6. I think you are on the right track for adding an unattended Vista to your All In One. Right before Vista came out in Jan, during the beta testing period Vista RTM (Released to Manufacturing) was being released to MSDN Subscribers. A trial WinBeta issue was released, which contained all x86 and x64 versions of Vista. Which just like any other copy of Vista required a real key and activation. My point is this is the only way I have successfully added Vista to my AIO DL DVD, by dragging all the files to the root of my disc, and editing CDSHELL just as if I was loading XP. This was not put together the same way as “Chon's guide to Windows Vista x86 and x64” located in this forum. The disc loads from boot.ini file which lets you choose x86 or x64 versions of Vista, after which proceeds to load Vista startup as the standard x86 or x64 editions. Yes, you can integrate x86 and x64 editions like Chon listed in his very helpful thread, but when it comes to repairing a x64 edition with a dvd that only has a x86 loader it will not work. I have studied this WinBeta edition and for the most part it is to technical for me to even try to figure out or understand how it was made. The one thing I can tell you is that it is basically an unattended setup of Vista. If we can figure out how this disc was created, we would all be able to add Vista to our Multiboot disc.
  7. I was just wondering if anyone knows how to change the graphic background that initiates during the Vista installation Bootup?
  8. I noticed the only file you say to export from the x64 dvd is the install.wim file. Is there a reason why you do not extract the x64 files to the AIO DVD, or was this an accident.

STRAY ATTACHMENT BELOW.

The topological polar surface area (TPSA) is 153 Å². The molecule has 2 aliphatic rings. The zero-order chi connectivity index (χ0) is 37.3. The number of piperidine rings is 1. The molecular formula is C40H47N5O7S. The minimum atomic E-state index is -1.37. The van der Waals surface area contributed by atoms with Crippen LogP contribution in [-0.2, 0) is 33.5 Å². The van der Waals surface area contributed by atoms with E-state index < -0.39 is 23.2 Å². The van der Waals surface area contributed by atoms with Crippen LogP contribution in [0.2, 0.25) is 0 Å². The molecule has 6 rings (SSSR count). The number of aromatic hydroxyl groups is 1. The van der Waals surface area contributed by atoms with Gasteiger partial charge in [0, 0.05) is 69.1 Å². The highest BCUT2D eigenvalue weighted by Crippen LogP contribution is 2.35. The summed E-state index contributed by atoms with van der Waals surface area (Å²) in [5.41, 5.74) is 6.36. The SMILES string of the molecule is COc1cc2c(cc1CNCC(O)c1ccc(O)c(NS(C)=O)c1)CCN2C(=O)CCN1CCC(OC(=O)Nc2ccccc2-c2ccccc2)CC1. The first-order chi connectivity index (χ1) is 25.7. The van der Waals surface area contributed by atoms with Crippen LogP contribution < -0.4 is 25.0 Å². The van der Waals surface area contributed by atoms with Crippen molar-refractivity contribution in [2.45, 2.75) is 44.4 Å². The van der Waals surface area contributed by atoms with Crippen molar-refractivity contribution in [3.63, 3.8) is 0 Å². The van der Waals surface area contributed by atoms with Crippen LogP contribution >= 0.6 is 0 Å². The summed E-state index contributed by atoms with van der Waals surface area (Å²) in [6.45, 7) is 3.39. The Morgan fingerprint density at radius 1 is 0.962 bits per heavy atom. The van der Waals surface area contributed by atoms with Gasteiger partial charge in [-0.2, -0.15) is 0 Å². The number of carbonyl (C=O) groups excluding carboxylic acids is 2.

9. One thing I can tell you is that I can load an ISO image from within CDSHELL, but I dont think Vista can be loaded as an ISO. It says something like CD or dvd rom driver is missing.
  10. This is the magic question, and I am also searching for the answer to this as well. I know it is possible also, I do know you can not load it as an ISO. I also starting to believe that it requires the Vista boot loaders.
  11. I haven’t seen any new post in a couple of months. I was just wondering if anyone has figured out the configuration of Vista being added to an AIO. I know it can be done someone created a "All In One Vista DVD x32 and x64". I know that my previous post on running an ISO image from the disc is obsolete now. I wonder if Vista will only boot from its original loader, if so there has got to be a way to modify this as well. Anyway, I can’t wait to hear some recommendations.
  12. I do know it is possible to create a Vista all in one dvd, but as of right now I dont see it possible without using the boot manager, a boot.ini file, and some type of .cmd file. I dont think it will load Vista in CDSHELL.
  13. I do know that Vista and XP have two different kinds of loaders. I cant tell you why this error is occuring but I can tell you that ntldr is the old loader used in 2000 and XP. So if you are using something that was designed for XP more than likely that is why you are getting this error. I am not saying that you cant modify the files. I just dont know how to do this yet, myself. The Vista Boot loader and Boot folder is a good place to start. I'm sorry I couldnt be anymore help.
  14. Right Click the folder or file and then select properties then select "Hidden".